Wednesday, November 19, 2008

QT and Ogre

So, during my time off, I've started looking at QT (something I used at Radical a ways back ... when it was at 3.3 or so) and Ogre. True to what I was just recently doing at my last job, I thought I'd give a go at using both for a world editor. So, I've been used to using wxWidgets for the last couple of years. There's things I like about it (Free, source code included and DialogBlocks is a relatively nice/non-retarded gui builder) and some things I don't like about it (it's free, so there's little support for it, subclassing compound widgets is a royal pain in the tuckas ). Anyway, what I wanted to start with was a simple window, with a menu, a status bar and a widget that encompassed a render context. So, I crack open the designer tool and go to work building a simple app. I create a mainwindow gui. This is nice because it comes with a menu, docking toolbar and status bar all ready to go. Then I add a widget (just a simple one) to the main window and then try to get it to fit completely in the layout. This is a nightmare, because I'm used to how Dialogblocks works (you know, in a way that makes sense). Apparently you have to click on the main background and do some fancy 'layout fitting' garbage. Completely non-intuitive. Not a good start, if you ask me. Anyway, I work a little more, trying to figure out how to use the Designer to create a subclass of a QWidget that would represent my new render window. Not easy, but significantly less tricky than layout. Now that's done, I start trying to bind Ogre to the window. This is where it all falls apart. Like a lot of these SDKs, the documentation is woefully inadequate. As soon as I get the widget ready to start rendering my window, I get nothing. Until I resize my window. Then I get this god-awful tearing of the widget and the Ogre based render. So, this leads me to believe that I've improperly overridden the paint method of the QWidget class. I dig and I dig and I dig, but everything I read about subclassing widgets tells me that I'm doing the right thing. That is until I read somewhere on a web site that in QT 4+, each widget automatically double buffers. So, somewhere in the deep internals of QT, they have a hidden swap chain that I have no idea how to override. So, after lots and lots of digging, I finally figure out what I need to set as part of the derived objects construction attributes. So, for a class like so:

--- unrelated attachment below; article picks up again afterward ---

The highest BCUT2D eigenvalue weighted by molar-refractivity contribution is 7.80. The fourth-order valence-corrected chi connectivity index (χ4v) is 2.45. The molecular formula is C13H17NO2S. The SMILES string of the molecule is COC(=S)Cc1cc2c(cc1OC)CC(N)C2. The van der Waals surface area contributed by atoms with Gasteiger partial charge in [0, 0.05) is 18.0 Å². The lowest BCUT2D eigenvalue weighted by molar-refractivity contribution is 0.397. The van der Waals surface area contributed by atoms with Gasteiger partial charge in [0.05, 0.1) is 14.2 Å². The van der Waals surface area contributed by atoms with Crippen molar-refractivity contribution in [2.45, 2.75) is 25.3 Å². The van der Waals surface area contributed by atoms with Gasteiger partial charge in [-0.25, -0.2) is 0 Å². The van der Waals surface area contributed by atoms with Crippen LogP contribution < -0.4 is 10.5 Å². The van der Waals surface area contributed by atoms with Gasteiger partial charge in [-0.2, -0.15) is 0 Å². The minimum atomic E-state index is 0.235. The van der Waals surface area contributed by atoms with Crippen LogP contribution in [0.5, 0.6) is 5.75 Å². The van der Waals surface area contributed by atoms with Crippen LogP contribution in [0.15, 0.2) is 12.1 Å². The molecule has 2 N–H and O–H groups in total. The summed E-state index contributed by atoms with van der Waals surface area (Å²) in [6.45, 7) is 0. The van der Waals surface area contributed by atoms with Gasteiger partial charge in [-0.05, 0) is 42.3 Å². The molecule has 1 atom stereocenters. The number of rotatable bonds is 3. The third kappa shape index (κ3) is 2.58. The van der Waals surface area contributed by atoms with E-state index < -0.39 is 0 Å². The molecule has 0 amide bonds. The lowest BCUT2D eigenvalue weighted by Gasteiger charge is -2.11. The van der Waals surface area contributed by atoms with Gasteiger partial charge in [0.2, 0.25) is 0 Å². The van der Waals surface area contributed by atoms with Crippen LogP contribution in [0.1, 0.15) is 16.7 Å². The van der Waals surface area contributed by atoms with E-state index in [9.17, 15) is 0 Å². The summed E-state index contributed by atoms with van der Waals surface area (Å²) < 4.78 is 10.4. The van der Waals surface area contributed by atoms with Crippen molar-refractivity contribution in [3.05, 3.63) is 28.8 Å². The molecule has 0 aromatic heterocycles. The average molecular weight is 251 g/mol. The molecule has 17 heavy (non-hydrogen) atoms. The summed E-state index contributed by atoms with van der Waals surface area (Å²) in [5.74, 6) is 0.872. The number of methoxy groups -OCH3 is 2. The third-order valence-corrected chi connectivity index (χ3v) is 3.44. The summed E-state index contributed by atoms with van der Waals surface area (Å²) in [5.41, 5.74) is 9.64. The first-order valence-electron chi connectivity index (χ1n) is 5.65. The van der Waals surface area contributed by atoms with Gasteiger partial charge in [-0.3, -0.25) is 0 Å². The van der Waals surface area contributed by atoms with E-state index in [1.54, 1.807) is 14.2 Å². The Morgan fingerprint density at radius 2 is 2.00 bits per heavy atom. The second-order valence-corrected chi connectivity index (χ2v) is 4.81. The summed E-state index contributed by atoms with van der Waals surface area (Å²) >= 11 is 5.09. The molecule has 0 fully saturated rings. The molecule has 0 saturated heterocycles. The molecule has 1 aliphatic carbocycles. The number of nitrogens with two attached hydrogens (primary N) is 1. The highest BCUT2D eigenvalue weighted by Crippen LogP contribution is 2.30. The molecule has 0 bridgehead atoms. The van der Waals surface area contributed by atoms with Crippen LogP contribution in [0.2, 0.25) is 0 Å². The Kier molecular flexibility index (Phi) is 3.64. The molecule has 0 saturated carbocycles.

#ifndef __RENDERWINDOW_H__